Another rule, no less important to enable us to read the scriptures with advantage, is, to divest ourselves of prejudice either for or against certain opinions which we may entertain. Many persons are so far misled by erroneous principles which they have imbibed in their childhood, that they wrest the scriptures to the most unnatural and perverted meaning, in order to support their preconceived sentiments. They will establish some general truth from an ambiguous expression, which they do not understand, and whose signification is entirely different from that which they attach to it. If we would not therefore “ handle the word of God deceitfully,” let us beware of interpreting it in a manner agreeable to our own fancy; let us read it in the spirit of simplicity, and with a sincere desire to comprehend its import.-For this purpose, let us never impose on any text or passage such a sense as is contrary to right reason, or to other texts more clear and numerous; let us consider the intention of the writer, and the subject-matter of discussion, and make every particular phrase consistent with the general topic of the argument.

To assist us in this, we may often derive edification from the exposition of a judicious commentator, with which therefore, we should furnish ourselves for this purpose. But it is advisable that Christians of ordinary talents should rather study the practical places of scripture, than the controversial; and endeavour to instil into their hearts the holy maxims which are therein recommended. The scriptures were written chiefly with the design of renewing us in the spirit of our minds, by prescribing the attainment of such good dispositions as may render us meet for the heavenly inheritance. They contain alsa, indeed, the method of our reconciliation with God through Jesus Christ; but teach us, that “he is become the author of salvation only to those who obey him.” Therefore, as the scriptures describe the measure and extent of that obedience, we should search and examine them for knowing what is therein required of us, and we shall find them " profitable for doctrine, for reproof, for correction, and for instruction in righteousness, and be thoroughly fur. nished to all good works.”

Let us also try ourselves often by the rules of the gospel, that we may discover wherein we offend, and what we neglect; let us think of these things at our leisure moments, and form a serious and persevering purpose to adhere with greater constancy to every obligation; and never cease our determination after well-doing, till we bé fully confirmed in the practice of virtue.

Finally, as we are insufficient of ourselves to do any thing of ourselves, and as our sufficiency is of God; let us pray for the illumination of the Holy Spirit, that he may shew us wondrous things out of God's law: and let us depend upon divine assistance to perfect strength in our weakness, and enable us to will and to do God's good pleasure.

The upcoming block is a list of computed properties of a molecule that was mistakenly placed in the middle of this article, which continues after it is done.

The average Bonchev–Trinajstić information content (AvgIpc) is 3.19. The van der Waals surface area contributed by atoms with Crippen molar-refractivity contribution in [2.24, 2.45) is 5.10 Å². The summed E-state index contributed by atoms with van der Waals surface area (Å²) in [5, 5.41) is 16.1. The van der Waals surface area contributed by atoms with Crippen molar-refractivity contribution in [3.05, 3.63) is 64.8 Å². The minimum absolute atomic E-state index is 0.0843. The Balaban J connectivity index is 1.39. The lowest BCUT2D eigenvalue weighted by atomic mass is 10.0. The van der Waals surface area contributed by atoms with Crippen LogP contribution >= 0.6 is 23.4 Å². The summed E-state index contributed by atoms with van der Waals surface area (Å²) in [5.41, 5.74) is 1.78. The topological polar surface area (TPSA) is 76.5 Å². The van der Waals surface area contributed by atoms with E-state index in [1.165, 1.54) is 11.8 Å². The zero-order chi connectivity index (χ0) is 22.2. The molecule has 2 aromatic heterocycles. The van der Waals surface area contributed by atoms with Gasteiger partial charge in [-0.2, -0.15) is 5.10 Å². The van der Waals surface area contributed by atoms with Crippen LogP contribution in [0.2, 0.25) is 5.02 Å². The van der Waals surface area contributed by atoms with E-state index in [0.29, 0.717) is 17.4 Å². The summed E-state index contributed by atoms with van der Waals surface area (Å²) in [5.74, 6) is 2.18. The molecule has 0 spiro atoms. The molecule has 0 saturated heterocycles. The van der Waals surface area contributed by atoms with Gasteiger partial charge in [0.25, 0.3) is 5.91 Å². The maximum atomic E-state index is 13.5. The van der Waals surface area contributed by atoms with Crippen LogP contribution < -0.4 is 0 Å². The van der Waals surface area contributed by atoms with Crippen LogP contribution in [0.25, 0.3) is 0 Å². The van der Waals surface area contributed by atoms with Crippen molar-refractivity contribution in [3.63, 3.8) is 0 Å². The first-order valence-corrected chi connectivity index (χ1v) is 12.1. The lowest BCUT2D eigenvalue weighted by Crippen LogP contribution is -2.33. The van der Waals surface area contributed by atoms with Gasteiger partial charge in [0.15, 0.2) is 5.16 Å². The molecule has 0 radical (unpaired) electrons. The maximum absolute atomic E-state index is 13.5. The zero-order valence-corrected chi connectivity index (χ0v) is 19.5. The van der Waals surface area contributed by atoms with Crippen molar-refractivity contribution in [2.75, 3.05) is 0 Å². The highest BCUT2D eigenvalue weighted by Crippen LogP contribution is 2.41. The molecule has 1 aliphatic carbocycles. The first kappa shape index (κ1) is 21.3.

That we may be induced to apply these rules to practice, consider,

IV. The advantages derived from studying the scriptures successfully

These are many and important. Thereby we shall gain an acquaintance with the various perfections of the Almighty, and the methods which he has adopted to govern mankind in every age of the world. Thereby we shall obtain information respecting our present state and future destiny, with the wonderful scheme of our redemption, undertaken and accomplished by Jesus Christ our Lord. Thereby we may learn, how we may obtain an interest in that covenant of mercy which is well ordered in all things and sure, and how we may regain the favour of God and the kingdom of heaven. Is it not the most signal advantage, that we have such a revelation of the divine will, as informs us with certainty on these important subjects, so that we can now ascertain every thing requi

site for settling our doubts, and “ filling us with peace and joy in believing ?”

If we read the scriptures, and receive them as the word of the living God, we shall rely on every discovery therein made “ as a faithful saying, and worthy of all acceptation.” If also we read them with the sincere intention of knowing our duty, we shall be instructed in every obligation required of us, and taught what is well-pleasing in the sight of God. By them also inay we understand the privileges and consolations which are the inheritance of the righteous, with the awful doom of the ungodly and impenitent. By reading them daily, we may be induced by the motives and sanctions they contain, to lead the life of the righteous,

“ that our latter end may be peace.” From them we may be furnished with constant subjects of contemplation for our understandings, and of exercise for our dispositions and affections, till we be renewed in the spirit of our minds, and prove what is the good and acceptable, and perfect will of God. Let us then search the scriptures, for therein we shall find directions for the attainment of everlasting life, and by their admonitions be made wise unto salvation.